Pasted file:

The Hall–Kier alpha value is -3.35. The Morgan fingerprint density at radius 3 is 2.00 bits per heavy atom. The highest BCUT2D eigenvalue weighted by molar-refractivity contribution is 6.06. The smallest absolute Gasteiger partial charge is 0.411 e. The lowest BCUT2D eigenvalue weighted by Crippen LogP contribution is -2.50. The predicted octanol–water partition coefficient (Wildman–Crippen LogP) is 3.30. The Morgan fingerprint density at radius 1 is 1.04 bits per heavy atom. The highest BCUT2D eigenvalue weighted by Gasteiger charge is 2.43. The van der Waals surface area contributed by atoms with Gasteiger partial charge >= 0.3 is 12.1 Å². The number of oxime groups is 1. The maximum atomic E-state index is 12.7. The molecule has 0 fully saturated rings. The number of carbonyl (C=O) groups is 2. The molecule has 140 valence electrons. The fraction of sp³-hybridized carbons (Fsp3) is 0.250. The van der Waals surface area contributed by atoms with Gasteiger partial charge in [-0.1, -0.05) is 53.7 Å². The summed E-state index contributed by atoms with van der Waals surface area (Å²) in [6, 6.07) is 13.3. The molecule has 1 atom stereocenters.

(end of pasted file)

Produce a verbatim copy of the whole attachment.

The Hall–Kier alpha value is -3.35. The Morgan fingerprint density at radius 3 is 2.00 bits per heavy atom. The highest BCUT2D eigenvalue weighted by molar-refractivity contribution is 6.06. The smallest absolute Gasteiger partial charge is 0.411 e. The lowest BCUT2D eigenvalue weighted by Crippen LogP contribution is -2.50. The predicted octanol–water partition coefficient (Wildman–Crippen LogP) is 3.30. The Morgan fingerprint density at radius 1 is 1.04 bits per heavy atom. The highest BCUT2D eigenvalue weighted by Gasteiger charge is 2.43. The van der Waals surface area contributed by atoms with Gasteiger partial charge >= 0.3 is 12.1 Å². The number of oxime groups is 1. The maximum atomic E-state index is 12.7. The molecule has 0 fully saturated rings. The number of carbonyl (C=O) groups is 2. The molecule has 140 valence electrons. The fraction of sp³-hybridized carbons (Fsp3) is 0.250. The van der Waals surface area contributed by atoms with Gasteiger partial charge in [-0.1, -0.05) is 53.7 Å². The summed E-state index contributed by atoms with van der Waals surface area (Å²) in [6, 6.07) is 13.3. The molecule has 1 atom stereocenters.